An internationally acknowledged expert on the economics of immigration from the University of Waikato is to co-lead a $4.5 million international research project looking at the impacts of immigrant diversity in Europe. Professor Jacques Poot of the Population Studies Centre will spend three months each year over the next four years at VU University in the Netherlands, which is co-ordinating the Migrant Diversity and Regional Disparity in Europe research project. He will be working with researchers from the UK, the Netherlands, Germany, Finland and Estonia to assess how the scale and diversity of migrant populations in Europe affect socioeconomic outcomes. “We’re aiming to get a better understanding of how cross-border population flows into, within and out of Europe affect regional socioeconomic development and disparity,” says Prof Poot. “The results may help design the social safety net, the education system and taxation structure in an efficient and just way in the presence of increasing streams of diverse migrants in Europe.” His research group is one of just 12 selected out of 240 to receive funding from the European research funding body, NORFACE, to study immigration in Europe.



Yotam Levy and his cello are en route from a small settlement in Galilee to the concert halls of the world – via a prestigious Hillary Scholarship at the University of Waikato. Levy, whose family migrated to New Zealand from northern Israel when he was 12, is one of about 50 new Hillary Scholars at Waikato. The Sir Edmund Hillary Scholarship Programme, offered since 2005, awards scholarships to academic high achievers who show significant leadership qualities and also excel in sport or in the creative and performing arts. “I’m very lucky to be part of the Hillary programme,” Levy says. “As well as covering tuition fees, they give you the best help for your music, art or sport.” He will be working towards a Bachelor of Music degree at Waikato, studying under American cellist and senior lecturer James Tennant in the performance stream. The former Hillcrest High School student has already won several honours for his cello playing. Last year he was selected for the University’s Accelerando programme for promising high school musicians, and the Psyrtos trio he formed with Hilary Hayes and Cherry Ngan went on to become a national finalist in the New Zealand Community Trust National Chamber Music Contest. In 2007, Levy received the Hamilton Civic Choir Associate Artist Award, and was also a section leader in the Auckland Philharmonic’s National Student Orchestra.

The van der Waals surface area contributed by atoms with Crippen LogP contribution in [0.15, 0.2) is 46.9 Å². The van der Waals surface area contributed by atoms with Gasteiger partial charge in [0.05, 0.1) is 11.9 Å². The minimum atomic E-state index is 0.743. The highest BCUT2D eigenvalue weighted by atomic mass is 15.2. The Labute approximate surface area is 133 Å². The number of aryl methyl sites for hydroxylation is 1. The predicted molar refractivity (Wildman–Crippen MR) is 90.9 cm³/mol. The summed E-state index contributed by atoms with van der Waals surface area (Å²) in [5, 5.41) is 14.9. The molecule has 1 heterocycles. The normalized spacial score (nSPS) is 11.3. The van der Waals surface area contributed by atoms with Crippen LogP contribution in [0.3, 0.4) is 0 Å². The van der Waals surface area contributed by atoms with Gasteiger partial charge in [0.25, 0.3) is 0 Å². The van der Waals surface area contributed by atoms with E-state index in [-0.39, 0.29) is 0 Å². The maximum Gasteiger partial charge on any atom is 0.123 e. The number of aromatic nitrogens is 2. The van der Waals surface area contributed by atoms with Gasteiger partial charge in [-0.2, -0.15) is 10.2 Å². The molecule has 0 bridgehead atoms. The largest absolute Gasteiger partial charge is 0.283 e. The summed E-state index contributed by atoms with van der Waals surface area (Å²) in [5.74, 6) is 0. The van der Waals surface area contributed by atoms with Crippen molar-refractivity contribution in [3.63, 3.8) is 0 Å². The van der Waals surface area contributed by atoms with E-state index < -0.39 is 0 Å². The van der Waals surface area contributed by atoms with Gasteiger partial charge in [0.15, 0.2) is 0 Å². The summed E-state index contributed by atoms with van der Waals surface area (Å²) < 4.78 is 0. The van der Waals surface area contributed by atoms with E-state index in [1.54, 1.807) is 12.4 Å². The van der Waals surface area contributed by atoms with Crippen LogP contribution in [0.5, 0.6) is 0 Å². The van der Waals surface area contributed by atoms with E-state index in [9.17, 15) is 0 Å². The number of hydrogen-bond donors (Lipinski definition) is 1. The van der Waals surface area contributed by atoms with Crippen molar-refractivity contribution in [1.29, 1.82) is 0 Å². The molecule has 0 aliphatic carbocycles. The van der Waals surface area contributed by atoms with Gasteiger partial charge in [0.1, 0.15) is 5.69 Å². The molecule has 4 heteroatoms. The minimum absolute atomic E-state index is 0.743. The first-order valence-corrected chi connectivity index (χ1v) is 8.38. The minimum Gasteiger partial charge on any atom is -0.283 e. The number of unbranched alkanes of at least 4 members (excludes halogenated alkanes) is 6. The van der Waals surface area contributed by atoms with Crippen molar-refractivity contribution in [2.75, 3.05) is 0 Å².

The Labour Party bus is set to roll in to the University of Waikato Monday March 1. The visit is part of the Labour Party’s campaign against the National Government’s plans to increase GST to 15%. Waikato Student Union President Deni Tokunai says the visit will give Waikato students an opportunity to voice their concerns directly to Labour MPs as an increase in GST will have a significant impact on students. Among the visiting Labour MPs is Hamilton-based MP Sue Moroney. Labour’s Axe the Tax bus will be located by the University shops, off Gate 1 on Hillcrest Road from 9am. Labour's bus trip began in Auckland on Sunday and will travel throughout the country over the following fortnight before finishing in Dunedin.